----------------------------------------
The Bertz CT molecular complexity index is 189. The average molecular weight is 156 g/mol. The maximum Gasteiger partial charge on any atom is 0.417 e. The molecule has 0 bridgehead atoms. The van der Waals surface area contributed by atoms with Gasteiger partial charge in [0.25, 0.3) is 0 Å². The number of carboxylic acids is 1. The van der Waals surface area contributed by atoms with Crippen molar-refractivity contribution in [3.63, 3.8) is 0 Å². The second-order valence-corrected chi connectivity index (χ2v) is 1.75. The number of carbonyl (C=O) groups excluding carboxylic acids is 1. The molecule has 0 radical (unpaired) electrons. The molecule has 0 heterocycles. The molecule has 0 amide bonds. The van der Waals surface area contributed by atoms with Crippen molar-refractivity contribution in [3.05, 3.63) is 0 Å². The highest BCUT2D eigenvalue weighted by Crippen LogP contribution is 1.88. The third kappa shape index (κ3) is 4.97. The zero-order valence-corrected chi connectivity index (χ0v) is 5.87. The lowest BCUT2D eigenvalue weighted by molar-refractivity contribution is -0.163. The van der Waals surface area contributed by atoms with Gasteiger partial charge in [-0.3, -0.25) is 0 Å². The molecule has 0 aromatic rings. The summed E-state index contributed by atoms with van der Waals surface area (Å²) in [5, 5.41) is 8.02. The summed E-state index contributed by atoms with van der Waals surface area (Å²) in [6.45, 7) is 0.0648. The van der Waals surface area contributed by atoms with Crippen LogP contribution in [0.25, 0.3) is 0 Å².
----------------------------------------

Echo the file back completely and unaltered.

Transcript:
The Bertz CT molecular complexity index is 189. The average molecular weight is 156 g/mol. The maximum Gasteiger partial charge on any atom is 0.417 e. The molecule has 0 bridgehead atoms. The van der Waals surface area contributed by atoms with Gasteiger partial charge in [0.25, 0.3) is 0 Å². The number of carboxylic acids is 1. The van der Waals surface area contributed by atoms with Crippen molar-refractivity contribution in [3.63, 3.8) is 0 Å². The second-order valence-corrected chi connectivity index (χ2v) is 1.75. The number of carbonyl (C=O) groups excluding carboxylic acids is 1. The molecule has 0 radical (unpaired) electrons. The molecule has 0 heterocycles. The molecule has 0 amide bonds. The van der Waals surface area contributed by atoms with Crippen molar-refractivity contribution in [3.05, 3.63) is 0 Å². The highest BCUT2D eigenvalue weighted by Crippen LogP contribution is 1.88. The third kappa shape index (κ3) is 4.97. The zero-order valence-corrected chi connectivity index (χ0v) is 5.87. The lowest BCUT2D eigenvalue weighted by molar-refractivity contribution is -0.163. The van der Waals surface area contributed by atoms with Gasteiger partial charge in [-0.3, -0.25) is 0 Å². The molecule has 0 aromatic rings. The summed E-state index contributed by atoms with van der Waals surface area (Å²) in [5, 5.41) is 8.02. The summed E-state index contributed by atoms with van der Waals surface area (Å²) in [6.45, 7) is 0.0648. The van der Waals surface area contributed by atoms with Crippen LogP contribution in [0.25, 0.3) is 0 Å².